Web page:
A discussion of Halachic topics related to the Parsha of the week. For final rulings, consult your Rav.
A Sefer Torah, which is the living testimonial of God’s covenant with the Jewish people, must be treated with the highest degree of respect and dignity. Accordingly, there are special halachos which are associated with the removal and returning of the Sefer Torah when it is taken out of the Aron ha-Kodesh for Kerias ha-Torah, the Reading of the Torah. The following is the proper procedure:
The chazan should not be the one to take the Torah out of the aron. To accord the Torah due respect, another person is appointed to open the aron,(1) take out the Torah and hand it to the chazan to carry to the bimah.(2) If no one was appointed to the task, the chazan may “rush to grab this mitzvah for himself.”(3)
The Torah is taken out of the aron with one’s right hand although the left hand may be used to help. A left-handed person may take out the Torah with his left hand.(4) But the Torah is always handed, received and held with one’s right hand(5) even if its being given, received or held by a person who is left-handed.(6)
At the time that the Torah is being taken out of the aron, it is customary(7) to recite Berich Shmei,(8) which is a section of Zohar written in Aramaic.(9) Some recite Berich Shmei before the Torah is removed from the aron,(10) while others insist that Berich Shmei be said only after it has been taken out.(11) One who neglected to recite Berich Shmei at the proper time may recite it until the Torah is unrolled.(12)
When the chazan recites Shema and Echad he should face the congregation. When he recites Gadlu, he turns to face the aron.(13) He should raise the Torah slightly when reciting each of these verses.(14)
One is required to stand,(15) without leaning, anytime the Torah is “in motion.” [Many poskim attempt to give the benefit of the doubt to those who sit on Simchas Torah during the hakafos even though the Torah is in motion.(16) Still, it is proper for a God-fearing person to stand during the hakafos unless he himself is holding a Torah.(17)] Thus when the Torah is being carried from the aron or being raised for hagbahah, one is obligated to stand until it is placed on the bimah or until it is no longer within view.(18)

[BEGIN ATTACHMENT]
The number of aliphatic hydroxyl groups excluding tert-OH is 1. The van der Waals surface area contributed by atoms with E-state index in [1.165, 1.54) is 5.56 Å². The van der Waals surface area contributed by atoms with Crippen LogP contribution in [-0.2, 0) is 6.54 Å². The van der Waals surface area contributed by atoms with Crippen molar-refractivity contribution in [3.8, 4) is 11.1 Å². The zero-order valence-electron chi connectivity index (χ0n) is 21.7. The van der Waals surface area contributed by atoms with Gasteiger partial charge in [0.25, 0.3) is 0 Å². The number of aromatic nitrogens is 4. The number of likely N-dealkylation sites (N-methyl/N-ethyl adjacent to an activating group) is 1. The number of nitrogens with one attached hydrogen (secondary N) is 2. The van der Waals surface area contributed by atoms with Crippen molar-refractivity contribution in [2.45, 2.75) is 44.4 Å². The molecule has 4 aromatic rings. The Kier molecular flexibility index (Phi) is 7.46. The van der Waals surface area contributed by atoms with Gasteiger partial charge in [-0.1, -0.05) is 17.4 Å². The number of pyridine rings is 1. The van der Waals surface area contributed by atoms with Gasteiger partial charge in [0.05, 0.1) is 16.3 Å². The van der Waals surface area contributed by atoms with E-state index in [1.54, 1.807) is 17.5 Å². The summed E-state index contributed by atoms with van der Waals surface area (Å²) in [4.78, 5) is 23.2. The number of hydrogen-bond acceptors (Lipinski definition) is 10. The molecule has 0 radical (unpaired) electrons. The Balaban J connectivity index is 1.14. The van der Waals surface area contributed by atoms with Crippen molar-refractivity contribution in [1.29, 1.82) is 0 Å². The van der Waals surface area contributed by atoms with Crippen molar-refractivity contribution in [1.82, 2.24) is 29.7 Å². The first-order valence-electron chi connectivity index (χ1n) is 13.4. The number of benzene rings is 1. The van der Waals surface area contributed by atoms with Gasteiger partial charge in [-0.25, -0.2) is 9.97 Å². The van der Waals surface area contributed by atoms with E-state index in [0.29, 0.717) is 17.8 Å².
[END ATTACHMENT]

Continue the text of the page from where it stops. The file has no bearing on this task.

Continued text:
[When the Torah is not “in motion” the following rules apply(19): 1) If the Torah is in the aron and the aron is closed, if it is placed on the bimah or is being held by someone who is sitting down, there is no reason to stand. 2) If it is being held by someone who is standing up (e.g., during Keil maleh rachamim), or it is standing upright in the aron and the door of the aron is open, it has become standard practice to honor the Torah by standing – even though one is not required to do so.(20) 3) If, while being carried, the person carrying the Torah stops to rest, one is required to remain standing, as this is considered “in motion”.]
As the Torah makes its way through the right-hand side of the shul towards the bimah, it is considered proper for the congregants to honor it by following behind(21) as it passes by them.(22) Others hold that it is considered “haughty” to do so and it should not be done.(23) All agree that there is no point for those who are not in the path of the Torah (e.g., their seat is behind the bimah) to come to the front of the shul so that they can follow the Torah.
It is customary and considered correct chinuch for people to bring their young children forward so that they can respectfully kiss the Torah mantle.(24) Some have the custom that adults also kiss the Torah when it passes,(25) while others frown upon this custom and allow only touching or pointing at the Torah and then kissing that hand.(26)
When some people carry the Torah to the bimah, they detour or bend down to allow those who are not within reach of the Torah to kiss it or touch it. Some poskim refer to this as an act of degradation, and those who do so should be strongly reprimanded.(27)
When two or more Sifrei Torah are taken out of the aron, the ones that are not currently being used are entrusted to a responsible individual to hold until they are to be used. It is improper to allow a child to hold the Torah,(28) and it is prohibited to leave a Torah unattended even if it is left in a safe place.(29)